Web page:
The HPV vaccine in boys helps to reduce the circulation of the HPV virus, which helps to prevent both cervical cancer in women and other cancers in men.
For several weeks, Mario had been experiencing pain while swallowing. The lymph nodes in his neck were swollen. He thought it was probably COVID-19, but his partner urged him to see his doctor. She had just been to the gynaecologist for treatment of a papillomavirus lesion. Based on what she had heard, she thought that Mario’s condition might be related. Tests showed that Mario had early-stage oesophageal cancer. Further testing confirmed that human papillomavirus (HPV) 16 was present in the tumour. Mario began treatment right away. Fortunately, the prognosis is good and he is once again leading a normal life. At the hospital, the doctors told him that this type of tumour is becoming more and more common and that HPV is associated with other cancers.
Why are these cases happening? Why are they happening in men? We are familiar with the idea of preventing HPV infection to avoid cervical cancer in women, but what about cancer-associated HPV in men?
What is the Human Papillomavirus (HPV)?
HPV is actually a family of viruses that infect humans and cause lesions on the skin and mucous membranes. In the vast majority of cases, the infection is transmitted by sexual contact. It is estimated that more than 80% of sexually active men and women will be infected by some strain of HPV at some point in their lives. Most infections resolve spontaneously. If this does not happen, however, there is a risk of developing lesions that in some cases can lead to cancer. The most common type of cancer caused by HPV is cervical cancer in women, followed by anal cancer, vulvar cancer, vaginal cancer and cancer of the oral cavity, mainly the oesophagus. HPV is also associated with genital warts, which are unpleasant but benign lesions.
Does Human Papillomavirus Affect Men?
As in the case of Mario, men can also develop HPV-associated cancer, including penile cancer, anal cancer and cancer of the oral cavity. It is possible that Mario’s oesophageal cancer is associated with his partner’s cervical lesions. However, it would be very difficult to prove this association, as the tumour may also be due to a previous relationship with another partner.
Is There a Human Papillomavirus Vaccine that Can Prevent Cancer?
Mario does not smoke. He drinks beer occasionally. He is physically active and has a healthy diet. Could this cancer have been prevented? Although most oesophageal cancers are linked to tobacco and alcohol, in Mario’s case, the cause is HPV 16. We now know that there is an excellent vaccine against HPV. If administered before the individual comes into contact with the virus, there is a very good chance of preventing infection, preventing the infection from becoming persistent and preventing associated lesions like Mario’s.
Is the Human Papillomavirus Vaccine Recommended for Boys?
This year, we received wonderful news: the Spanish Ministry of Health has recommended making the HPV vaccine available to school-age boys, as it has been for girls aged 9 to 14 years since 2007. The HPV vaccine is highly effective at preventing infection with the viral strains contained in the vaccine. HPV is a family of more than 200 different viral strains, but only 13 of them are associated with a high risk of cancer. The vaccines commercially available in Spain include the highly carcinogenic strains HPV 16 and HPV 18. One vaccine covers as many as nine strains of HPV. All of Spain’s autonomous communities administer the HPV vaccine to girls and are progressively rolling it out to boys, as well.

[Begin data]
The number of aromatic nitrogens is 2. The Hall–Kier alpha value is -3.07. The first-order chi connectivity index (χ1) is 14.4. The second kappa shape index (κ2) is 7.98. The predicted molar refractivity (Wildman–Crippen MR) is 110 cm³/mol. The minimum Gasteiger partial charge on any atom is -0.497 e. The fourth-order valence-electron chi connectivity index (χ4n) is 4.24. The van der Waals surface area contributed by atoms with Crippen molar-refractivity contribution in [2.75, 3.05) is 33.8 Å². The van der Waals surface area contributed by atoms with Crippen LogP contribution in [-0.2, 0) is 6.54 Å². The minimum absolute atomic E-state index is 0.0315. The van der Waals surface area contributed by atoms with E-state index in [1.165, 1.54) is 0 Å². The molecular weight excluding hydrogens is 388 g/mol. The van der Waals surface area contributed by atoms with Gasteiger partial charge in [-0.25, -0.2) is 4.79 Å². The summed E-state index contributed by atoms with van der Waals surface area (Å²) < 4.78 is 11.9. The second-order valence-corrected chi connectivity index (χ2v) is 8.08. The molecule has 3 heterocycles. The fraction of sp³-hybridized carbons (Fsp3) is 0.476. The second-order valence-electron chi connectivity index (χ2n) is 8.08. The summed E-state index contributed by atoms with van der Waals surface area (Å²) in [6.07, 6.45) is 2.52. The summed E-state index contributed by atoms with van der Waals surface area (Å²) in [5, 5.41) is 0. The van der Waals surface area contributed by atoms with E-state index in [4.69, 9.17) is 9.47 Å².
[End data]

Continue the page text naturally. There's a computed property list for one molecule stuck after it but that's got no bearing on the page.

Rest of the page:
Why Is It Important to Vaccinate Boys Against Human Papillomavirus?
As mentioned above, the most common cancer caused by HPV is cervical cancer. Initial efforts have therefore been focused on offering the vaccine to girls and women before they are exposed to HPV infection. Extending HPV vaccination to boys implies a considerable economic cost. Therefore, the reasons for recommending the vaccination of boys must be well defined. To understand the importance of this decision, we need to understand how these viruses behave. HPV infects men and women who are sexually active. The infection can originate in the man and be transmitted to the woman, or vice versa. Although both sexes can be infected, the mucous membranes of the cervix are especially susceptible to infection, making this the most common site for HPV lesions. But we now know that HPV also infects and—if it persists over time—causes damage to the anal mucosa, the vagina, the vulva, the penis and the oesophagus. Fortunately, this happens less frequently than cervical cancer. Most infections resolve spontaneously, thanks to the response of a healthy immune system. In a small percentage of cases, the infection becomes chronic, giving rise to precancerous lesions that can progress to cancer and put the affected person’s life at risk.
Are Human Papillomavirus Vaccines Effective?
Existing HPV vaccines have proved to be very effective at preventing these infections in mucous membranes that are “sensitive” to the virus. Many countries have seen a decrease in rates of cervical cancer in women vaccinated against HPV.
Vaccinating boys accelerates the impact on women, since vaccination reduces the circulation of the HPV virus. The higher the vaccination coverage, the less room there is for the virus to infect people. At the same time, vaccination of boys will make it possible to prevent cancer in men more effectively and more rapidly. These vaccines have been administered to millions of girls and have been shown to be extremely safe. For all these reasons, we celebrate the fact that boys will now have the same opportunity.